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Opening Day Celebration for World Premiere The Golden Age of King Midas

Opening Day Celebration for World Premiere The Golden Age of King Midas Offers Immersive Experience into Ancient Past at the Penn Museum
Saturday, February 13, 2016


The Golden Age of King Midas

Penn Museum opens the world premiere exhibition The Golden Age of King Midas—featuring ancient treasures on loan from the Republic of Turkey—with a spectacular day-long public celebration Saturday, February 13, 10 am to 4:00 pm, free with general Museum admission: $15 adults; $13 senior citizens 65 and over; $10 children 6 to 17 and full time students with ID; free for Museum members, active military, children 5 and younger, and PennCard holders. (Admission to the special exhibition is an additional $5, free to Museum members, children 5 and younger, and PennCard holders).


Enter the World of King Midas

The reign of King Midas was a golden age for his capital city of Gordion and for the Phrygian kingdom that he ruled. For 65 years the Penn Museum has been excavating Gordion, located in central Turkey, unearthing the artifacts and stories, that bring that ancient world to life. Guests to the opening celebration are treated to a Phrygian fashion review with costumes flown direct from Turkey, traditional Turkish music and music in the “Phrygian mode” from the group David’s Harp, short lectures by Gordion scholars and the exhibition curator, and pop up mini-talks by Penn graduate students. A host of family-friendly activities are part of the celebration, including storytelling—featuring the timeless tale of King Midas and his golden touch—a pebble mosaic craft (Gordion boasts the oldest pebble mosaic in the world, a large section of which is in the new exhibition), a “Gordian Knot” making and cutting table (a bow to another Gordion story of another era), and even a Golden Touch tattoo station.

A special experience awaits guests at the opening weekend only: Penn Museum’s third floor Pepper Hall will be transformed into a Kervansaray-inspired oasis reminiscent of the Turkish Kervansaray, or roadside inns, that offered travelers a place to recover from a day’s journey, and supported the flow of commerce, information, and people across the Silk Road. Visitors to the Museum will be able to travel back in time to the Ottoman Empire as they wonder through and rest among ikats and other textiles from the Silk Road, hand knotted carpets from Turkey, hand-crafted copper pots and metal trays, tiles and plates, ottomans covered with Turkish kilims, hand knotted saddle and camel bags from the region, and traditional tent decorations. This special experience is made possible courtesy of Material Culture, a Philadelphia purveyor of antiques and collectibles from around the world.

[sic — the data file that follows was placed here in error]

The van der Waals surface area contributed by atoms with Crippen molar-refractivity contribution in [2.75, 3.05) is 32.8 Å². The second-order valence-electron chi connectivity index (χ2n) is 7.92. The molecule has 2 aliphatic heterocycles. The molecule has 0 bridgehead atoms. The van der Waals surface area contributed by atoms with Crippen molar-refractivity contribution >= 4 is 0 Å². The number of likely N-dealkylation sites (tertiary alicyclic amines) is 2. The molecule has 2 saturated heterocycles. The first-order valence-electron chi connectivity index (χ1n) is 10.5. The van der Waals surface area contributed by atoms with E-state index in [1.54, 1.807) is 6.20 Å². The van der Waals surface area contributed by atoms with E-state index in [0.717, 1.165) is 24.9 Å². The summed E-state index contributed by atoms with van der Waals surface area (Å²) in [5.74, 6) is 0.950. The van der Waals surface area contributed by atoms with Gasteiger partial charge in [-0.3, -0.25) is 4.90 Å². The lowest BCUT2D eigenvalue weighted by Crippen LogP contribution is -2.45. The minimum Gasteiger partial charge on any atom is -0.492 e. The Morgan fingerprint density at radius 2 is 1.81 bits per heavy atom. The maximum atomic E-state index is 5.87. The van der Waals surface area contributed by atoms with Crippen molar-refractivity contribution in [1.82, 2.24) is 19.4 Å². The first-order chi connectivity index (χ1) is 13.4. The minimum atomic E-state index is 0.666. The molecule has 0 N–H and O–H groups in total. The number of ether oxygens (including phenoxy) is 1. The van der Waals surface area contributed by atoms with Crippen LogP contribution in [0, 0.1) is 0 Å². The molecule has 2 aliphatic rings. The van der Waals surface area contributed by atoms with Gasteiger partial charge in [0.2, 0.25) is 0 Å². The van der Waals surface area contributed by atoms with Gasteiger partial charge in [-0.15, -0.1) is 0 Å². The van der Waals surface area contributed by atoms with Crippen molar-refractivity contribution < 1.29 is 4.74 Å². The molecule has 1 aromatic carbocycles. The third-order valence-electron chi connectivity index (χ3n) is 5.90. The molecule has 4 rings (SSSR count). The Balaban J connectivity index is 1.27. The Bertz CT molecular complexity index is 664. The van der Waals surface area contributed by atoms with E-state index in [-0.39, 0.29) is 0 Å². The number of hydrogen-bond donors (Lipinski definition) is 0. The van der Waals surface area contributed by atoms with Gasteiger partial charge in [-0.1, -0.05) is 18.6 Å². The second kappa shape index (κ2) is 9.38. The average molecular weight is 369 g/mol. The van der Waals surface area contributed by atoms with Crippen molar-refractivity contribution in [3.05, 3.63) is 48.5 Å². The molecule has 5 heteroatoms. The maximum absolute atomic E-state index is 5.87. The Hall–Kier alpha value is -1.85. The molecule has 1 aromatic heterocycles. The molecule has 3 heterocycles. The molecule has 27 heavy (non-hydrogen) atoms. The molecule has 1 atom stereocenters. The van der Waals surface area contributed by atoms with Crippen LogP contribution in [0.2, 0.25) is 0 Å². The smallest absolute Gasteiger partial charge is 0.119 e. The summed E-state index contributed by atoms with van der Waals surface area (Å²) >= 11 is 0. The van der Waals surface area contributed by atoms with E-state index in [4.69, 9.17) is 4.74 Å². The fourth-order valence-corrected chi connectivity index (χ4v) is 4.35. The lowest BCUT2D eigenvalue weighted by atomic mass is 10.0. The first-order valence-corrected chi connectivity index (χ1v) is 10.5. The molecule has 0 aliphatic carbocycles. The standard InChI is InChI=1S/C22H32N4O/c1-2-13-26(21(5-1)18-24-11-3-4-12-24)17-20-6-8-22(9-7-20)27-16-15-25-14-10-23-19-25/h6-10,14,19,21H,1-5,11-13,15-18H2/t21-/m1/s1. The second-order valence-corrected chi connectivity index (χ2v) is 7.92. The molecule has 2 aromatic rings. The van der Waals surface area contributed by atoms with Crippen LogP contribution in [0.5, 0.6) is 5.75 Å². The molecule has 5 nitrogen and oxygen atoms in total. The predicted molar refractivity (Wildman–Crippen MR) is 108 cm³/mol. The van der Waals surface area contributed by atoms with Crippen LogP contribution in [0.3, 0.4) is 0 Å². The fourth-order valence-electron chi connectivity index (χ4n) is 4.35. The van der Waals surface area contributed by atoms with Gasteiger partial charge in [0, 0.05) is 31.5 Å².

An East-West Cutting of the Gordian Knot

The exhibition opens with fanfare at 11:00 am, as representatives of the Republic of Turkey join Penn Museum Director Julian Siggers, Exhibition Curator Brian Rose, and Exhibition team members for a symbolic cutting of the “Gordian Knot,” the official opening of the new show.

The King’s Schedule

11:00 am Cutting of the Gordian Knot, and Exhibition Opening
11:30 am Curator’s Lecture: "Recent Fieldwork at Gordion, Royal CIty of Midas” Dr. C. Brian Rose, Exhibition Curator and Gordion Project Director
12:00 pm Phrygian Fashion Review (Models walk through galleries)
12:30 pm Storytime: King Midas and the Golden Touch
1:00 pm Lecture: "Ancient Gordion, Modern Landscape" Ayşe Gürsan-Salzmann, Deputy Director, Gordion Project, and Anthropologist and Archaeologist
3:00 pm David’s Harp: Phrygian Mode and Traditional Turkish Music
3:30 pm Lecture: "Exploring the City of Midas: The Penn Museum Gordion Project" Gareth Darbyshire, Gordion Archivist


Kervansaray-inspired oasis

Craft: Make a pebble mosaic

Knotty Activity: Make Knots; Cut the Gordian Knot (like Alexander the Great)

Golden Touch Tattoos

Pop-Up mini talks by Penn graduate students

In the Pepper Mill Café

Turkish-inspired lunch menu and apple tea available for purchase.

In the Museum Shop

Discover an assortment of Turkish gifts and exhibition-inspired mementos for purchase.

The Penn Museum (the University of Pennsylvania Museum of Archaeology and Anthropology) is dedicated to the study and understanding of human history and diversity. Founded in 1887, the Museum has sent more than 300 archaeological and anthropological expeditions to all the inhabited continents of the world. With an active exhibition schedule and educational programming for children and adults, the Museum offers the public an opportunity to share in the ongoing discovery of humankind's collective heritage.

The Penn Museum is located at 3260 South Street, Philadelphia, PA 19104 (on Penn's campus, across from Franklin Field). Public transportation to the Museum is available via SEPTA's Regional Rail Line at University City Station; the Market-Frankford Subway Line at 34th Street Station; trolley routes 11, 13, 34, and 36; and bus routes 21, 30, 40, and 42. Museum hours are Tuesday through Sunday, 10:00 am to 5:00 pm, and first Wednesdays of each month until 8:00 pm, with P.M. @ PENN MUSEUM evening programs offered. Closed Mondays and holidays.

Hot and cold meals and light refreshments are offered to visitors with or without Museum admission in The Pepper Mill Café; the Museum Shop offers a wide selection of gifts, books, games, clothing and jewelry. Penn Museum can be found on the web at For general information call 215.898.4000. For group tour information call 215.746.8183.


Jill DiSanto, Public Relations Director